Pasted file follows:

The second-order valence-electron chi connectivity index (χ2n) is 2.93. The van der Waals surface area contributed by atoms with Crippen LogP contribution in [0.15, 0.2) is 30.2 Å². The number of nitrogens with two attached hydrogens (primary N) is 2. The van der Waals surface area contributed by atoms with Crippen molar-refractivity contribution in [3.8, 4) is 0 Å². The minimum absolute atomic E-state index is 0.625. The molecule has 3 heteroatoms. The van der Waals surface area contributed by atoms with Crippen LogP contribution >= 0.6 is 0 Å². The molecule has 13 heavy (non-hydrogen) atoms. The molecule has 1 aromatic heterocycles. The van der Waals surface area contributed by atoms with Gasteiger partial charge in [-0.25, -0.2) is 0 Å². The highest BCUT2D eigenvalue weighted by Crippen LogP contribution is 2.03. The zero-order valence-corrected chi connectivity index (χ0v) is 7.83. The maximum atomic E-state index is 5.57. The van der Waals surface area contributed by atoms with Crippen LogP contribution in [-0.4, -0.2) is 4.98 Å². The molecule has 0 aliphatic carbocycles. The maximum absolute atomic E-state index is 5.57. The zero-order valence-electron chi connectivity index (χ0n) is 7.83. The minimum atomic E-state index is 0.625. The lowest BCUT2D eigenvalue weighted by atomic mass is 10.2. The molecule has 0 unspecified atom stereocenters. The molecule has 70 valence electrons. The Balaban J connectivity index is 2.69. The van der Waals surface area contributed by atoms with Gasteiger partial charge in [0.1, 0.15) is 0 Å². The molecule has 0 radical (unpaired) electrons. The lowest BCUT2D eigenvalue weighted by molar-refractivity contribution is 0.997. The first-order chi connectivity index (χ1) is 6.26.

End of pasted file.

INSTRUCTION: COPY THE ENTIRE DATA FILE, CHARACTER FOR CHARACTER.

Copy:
The second-order valence-electron chi connectivity index (χ2n) is 2.93. The van der Waals surface area contributed by atoms with Crippen LogP contribution in [0.15, 0.2) is 30.2 Å². The number of nitrogens with two attached hydrogens (primary N) is 2. The van der Waals surface area contributed by atoms with Crippen molar-refractivity contribution in [3.8, 4) is 0 Å². The minimum absolute atomic E-state index is 0.625. The molecule has 3 heteroatoms. The van der Waals surface area contributed by atoms with Crippen LogP contribution >= 0.6 is 0 Å². The molecule has 13 heavy (non-hydrogen) atoms. The molecule has 1 aromatic heterocycles. The van der Waals surface area contributed by atoms with Gasteiger partial charge in [-0.25, -0.2) is 0 Å². The highest BCUT2D eigenvalue weighted by Crippen LogP contribution is 2.03. The zero-order valence-corrected chi connectivity index (χ0v) is 7.83. The maximum atomic E-state index is 5.57. The van der Waals surface area contributed by atoms with Crippen LogP contribution in [-0.4, -0.2) is 4.98 Å². The molecule has 0 aliphatic carbocycles. The maximum absolute atomic E-state index is 5.57. The zero-order valence-electron chi connectivity index (χ0n) is 7.83. The minimum atomic E-state index is 0.625. The lowest BCUT2D eigenvalue weighted by atomic mass is 10.2. The molecule has 0 unspecified atom stereocenters. The molecule has 70 valence electrons. The Balaban J connectivity index is 2.69. The van der Waals surface area contributed by atoms with Gasteiger partial charge in [0.1, 0.15) is 0 Å². The molecule has 0 radical (unpaired) electrons. The lowest BCUT2D eigenvalue weighted by molar-refractivity contribution is 0.997. The first-order chi connectivity index (χ1) is 6.26.